© 2018 Strange Loop
When we test at the API level, we say "no" to unwanted changes and "yes" to refactoring freedom. At service boundaries, tests express system invariants and expectations that your services will meet. They don't constrain the implementation.
Why don't we do all our testing here? Perhaps because there are so many possible test cases, edge cases and possible combinations of features we could never cover them all.
Property testing solves that. In a property-based test, code generates those test cases, looks for violated expectations, then narrows input to the simplest test case that fails. The Scala compiler uses this kind of testing, and your business software can too.
The most difficult part of property-based testing is conceiving the properties. This workshop will show several techniques for finding and creating properties. In the hands-on practice, we will: * create and compose Generators to produce input data * write and combine Properties to check test results * construct Shrinkers to simplify the failing test cases * tune test output for easier troubleshooting.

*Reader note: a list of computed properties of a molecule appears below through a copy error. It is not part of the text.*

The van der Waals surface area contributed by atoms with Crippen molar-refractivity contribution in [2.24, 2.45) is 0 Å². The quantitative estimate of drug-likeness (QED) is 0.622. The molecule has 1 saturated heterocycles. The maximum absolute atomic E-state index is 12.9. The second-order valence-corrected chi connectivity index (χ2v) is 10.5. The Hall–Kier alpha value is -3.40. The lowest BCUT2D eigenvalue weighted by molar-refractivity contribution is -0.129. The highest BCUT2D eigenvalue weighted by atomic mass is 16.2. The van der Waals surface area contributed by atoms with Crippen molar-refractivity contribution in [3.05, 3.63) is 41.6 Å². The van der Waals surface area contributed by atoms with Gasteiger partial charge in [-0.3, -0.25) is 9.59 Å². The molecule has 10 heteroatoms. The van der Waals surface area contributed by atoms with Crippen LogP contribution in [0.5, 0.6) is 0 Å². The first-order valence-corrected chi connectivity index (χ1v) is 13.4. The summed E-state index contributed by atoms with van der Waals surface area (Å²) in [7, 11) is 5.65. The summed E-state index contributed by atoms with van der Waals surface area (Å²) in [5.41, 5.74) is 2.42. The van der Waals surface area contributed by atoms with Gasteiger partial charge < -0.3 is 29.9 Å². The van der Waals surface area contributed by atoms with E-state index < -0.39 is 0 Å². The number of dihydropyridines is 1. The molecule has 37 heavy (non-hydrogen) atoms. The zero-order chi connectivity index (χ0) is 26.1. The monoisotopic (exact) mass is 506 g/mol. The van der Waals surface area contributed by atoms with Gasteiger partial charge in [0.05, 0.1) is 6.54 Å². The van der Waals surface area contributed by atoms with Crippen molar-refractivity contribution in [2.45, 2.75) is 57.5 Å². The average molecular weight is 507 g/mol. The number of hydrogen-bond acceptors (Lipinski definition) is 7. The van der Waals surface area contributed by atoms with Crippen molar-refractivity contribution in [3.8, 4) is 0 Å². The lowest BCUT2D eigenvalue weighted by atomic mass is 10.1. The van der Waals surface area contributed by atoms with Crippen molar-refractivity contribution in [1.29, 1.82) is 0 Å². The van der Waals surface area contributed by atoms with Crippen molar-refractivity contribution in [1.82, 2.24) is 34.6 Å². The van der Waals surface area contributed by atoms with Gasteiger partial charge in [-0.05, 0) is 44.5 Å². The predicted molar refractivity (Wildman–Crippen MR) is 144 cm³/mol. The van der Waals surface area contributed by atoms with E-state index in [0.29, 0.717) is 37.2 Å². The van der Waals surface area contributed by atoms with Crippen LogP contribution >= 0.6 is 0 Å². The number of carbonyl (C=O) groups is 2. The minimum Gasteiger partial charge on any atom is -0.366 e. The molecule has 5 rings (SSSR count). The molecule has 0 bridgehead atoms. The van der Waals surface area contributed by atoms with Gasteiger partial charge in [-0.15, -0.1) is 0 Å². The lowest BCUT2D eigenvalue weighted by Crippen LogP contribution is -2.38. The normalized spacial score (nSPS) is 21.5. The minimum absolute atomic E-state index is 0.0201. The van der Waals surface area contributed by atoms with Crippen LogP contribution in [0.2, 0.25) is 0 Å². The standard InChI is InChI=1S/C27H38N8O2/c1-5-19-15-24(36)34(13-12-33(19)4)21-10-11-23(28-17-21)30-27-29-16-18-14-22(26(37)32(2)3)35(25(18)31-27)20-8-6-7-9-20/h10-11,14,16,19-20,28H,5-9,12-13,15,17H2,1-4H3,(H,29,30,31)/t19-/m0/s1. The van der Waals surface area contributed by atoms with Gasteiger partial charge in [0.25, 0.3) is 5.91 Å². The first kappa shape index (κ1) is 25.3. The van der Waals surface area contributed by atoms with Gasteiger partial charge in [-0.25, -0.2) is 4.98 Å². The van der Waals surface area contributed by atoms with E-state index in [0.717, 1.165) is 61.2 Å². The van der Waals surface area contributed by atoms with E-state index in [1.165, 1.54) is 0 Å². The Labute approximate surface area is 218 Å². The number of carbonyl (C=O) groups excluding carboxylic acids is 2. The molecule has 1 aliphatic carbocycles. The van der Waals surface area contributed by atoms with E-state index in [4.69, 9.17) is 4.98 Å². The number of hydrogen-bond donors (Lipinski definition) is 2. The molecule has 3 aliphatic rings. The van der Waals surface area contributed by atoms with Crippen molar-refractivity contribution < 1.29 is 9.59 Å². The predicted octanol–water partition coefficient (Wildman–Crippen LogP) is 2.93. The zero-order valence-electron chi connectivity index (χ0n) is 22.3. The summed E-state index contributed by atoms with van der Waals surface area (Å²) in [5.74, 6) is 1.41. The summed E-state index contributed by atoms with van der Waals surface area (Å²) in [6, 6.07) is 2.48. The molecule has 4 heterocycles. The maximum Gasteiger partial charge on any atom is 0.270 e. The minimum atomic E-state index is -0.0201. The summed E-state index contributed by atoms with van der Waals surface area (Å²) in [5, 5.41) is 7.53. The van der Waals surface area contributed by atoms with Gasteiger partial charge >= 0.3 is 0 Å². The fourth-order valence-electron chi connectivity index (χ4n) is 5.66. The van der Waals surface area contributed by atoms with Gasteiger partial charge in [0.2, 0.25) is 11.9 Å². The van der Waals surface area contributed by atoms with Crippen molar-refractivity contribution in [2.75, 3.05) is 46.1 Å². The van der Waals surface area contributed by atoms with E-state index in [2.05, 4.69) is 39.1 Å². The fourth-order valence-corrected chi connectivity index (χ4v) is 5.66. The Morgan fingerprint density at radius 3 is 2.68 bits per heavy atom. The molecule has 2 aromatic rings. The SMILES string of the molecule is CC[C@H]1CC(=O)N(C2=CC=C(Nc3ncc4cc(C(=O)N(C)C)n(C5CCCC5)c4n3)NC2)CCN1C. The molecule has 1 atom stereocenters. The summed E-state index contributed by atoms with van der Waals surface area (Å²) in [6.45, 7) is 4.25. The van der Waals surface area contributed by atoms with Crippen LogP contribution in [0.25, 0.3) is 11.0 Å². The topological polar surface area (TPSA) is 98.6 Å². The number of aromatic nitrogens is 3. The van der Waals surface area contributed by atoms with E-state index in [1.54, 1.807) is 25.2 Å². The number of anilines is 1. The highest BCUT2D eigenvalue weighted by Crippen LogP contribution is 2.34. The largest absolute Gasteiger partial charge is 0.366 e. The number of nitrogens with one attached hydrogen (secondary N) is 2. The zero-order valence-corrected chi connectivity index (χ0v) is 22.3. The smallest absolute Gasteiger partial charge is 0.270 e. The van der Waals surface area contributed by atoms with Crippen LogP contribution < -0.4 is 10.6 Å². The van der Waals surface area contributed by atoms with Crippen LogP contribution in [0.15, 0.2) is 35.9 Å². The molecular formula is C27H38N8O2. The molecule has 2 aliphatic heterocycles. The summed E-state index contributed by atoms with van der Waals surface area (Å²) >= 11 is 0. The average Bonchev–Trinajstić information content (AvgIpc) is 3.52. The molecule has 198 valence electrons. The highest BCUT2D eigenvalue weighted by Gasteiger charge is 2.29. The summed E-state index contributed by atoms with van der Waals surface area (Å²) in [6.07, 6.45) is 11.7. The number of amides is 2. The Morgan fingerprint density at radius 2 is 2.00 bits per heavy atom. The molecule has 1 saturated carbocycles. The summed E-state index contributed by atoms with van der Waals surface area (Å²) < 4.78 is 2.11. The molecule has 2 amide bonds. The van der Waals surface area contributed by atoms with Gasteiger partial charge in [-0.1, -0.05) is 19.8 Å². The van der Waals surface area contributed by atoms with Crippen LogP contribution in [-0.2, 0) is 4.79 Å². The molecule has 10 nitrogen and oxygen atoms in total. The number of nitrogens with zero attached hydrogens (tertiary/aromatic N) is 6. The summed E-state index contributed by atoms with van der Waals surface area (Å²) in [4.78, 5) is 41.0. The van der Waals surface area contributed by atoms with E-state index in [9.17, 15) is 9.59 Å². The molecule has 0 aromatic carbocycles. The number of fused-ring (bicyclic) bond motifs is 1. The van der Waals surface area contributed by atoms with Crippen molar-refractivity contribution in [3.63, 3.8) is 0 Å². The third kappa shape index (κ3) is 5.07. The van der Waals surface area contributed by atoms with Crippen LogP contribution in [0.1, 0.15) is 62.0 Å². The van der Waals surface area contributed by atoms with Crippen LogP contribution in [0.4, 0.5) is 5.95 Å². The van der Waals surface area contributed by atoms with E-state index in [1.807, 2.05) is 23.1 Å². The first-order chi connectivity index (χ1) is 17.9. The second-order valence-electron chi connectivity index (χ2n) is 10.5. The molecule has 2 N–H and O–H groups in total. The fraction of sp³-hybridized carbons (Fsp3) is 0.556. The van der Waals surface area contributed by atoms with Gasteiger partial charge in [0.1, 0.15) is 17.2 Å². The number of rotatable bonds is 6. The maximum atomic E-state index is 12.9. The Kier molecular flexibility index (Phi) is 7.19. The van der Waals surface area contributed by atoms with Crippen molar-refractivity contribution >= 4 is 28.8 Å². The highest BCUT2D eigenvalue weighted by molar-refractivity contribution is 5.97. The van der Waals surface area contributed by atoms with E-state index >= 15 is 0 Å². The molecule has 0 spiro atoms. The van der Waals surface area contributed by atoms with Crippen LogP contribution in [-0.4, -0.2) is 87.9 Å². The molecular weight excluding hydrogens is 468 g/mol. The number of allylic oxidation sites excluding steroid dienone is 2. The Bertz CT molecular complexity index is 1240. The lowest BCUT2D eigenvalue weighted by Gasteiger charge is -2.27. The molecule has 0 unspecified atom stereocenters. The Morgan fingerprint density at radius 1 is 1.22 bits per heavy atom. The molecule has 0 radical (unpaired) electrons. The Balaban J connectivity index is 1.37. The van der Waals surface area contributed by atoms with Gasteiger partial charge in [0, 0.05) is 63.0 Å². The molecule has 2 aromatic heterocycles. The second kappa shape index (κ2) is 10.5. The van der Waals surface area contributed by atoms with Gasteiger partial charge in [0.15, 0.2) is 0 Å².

Property-based testing is hard -- and that's the best part. Compared to unit tests, property testing pushes us to think more about the overall purpose of our code. Come to this workshop, and get the background you need to push yourself and your tests to a stronger level.
Exercises and demos will be in Scala; the techniques apply in other languages as well.
Jessica Kerr is a functional developer on the JVM, in Scala and Clojure. She speaks at conferences about functional programming, property-based testing, and other ways to make development more joyful. She takes community involvement seriously: you can tell, because she has a tattoo of her twitter handle. Currently she's working on Scala microservice cloud infrastructure at Monsanto, and keeping two gradeschool daughters alive and wacky. Find her work on her blog (Abstractivate), at Pluralsight, and scattered across the internet.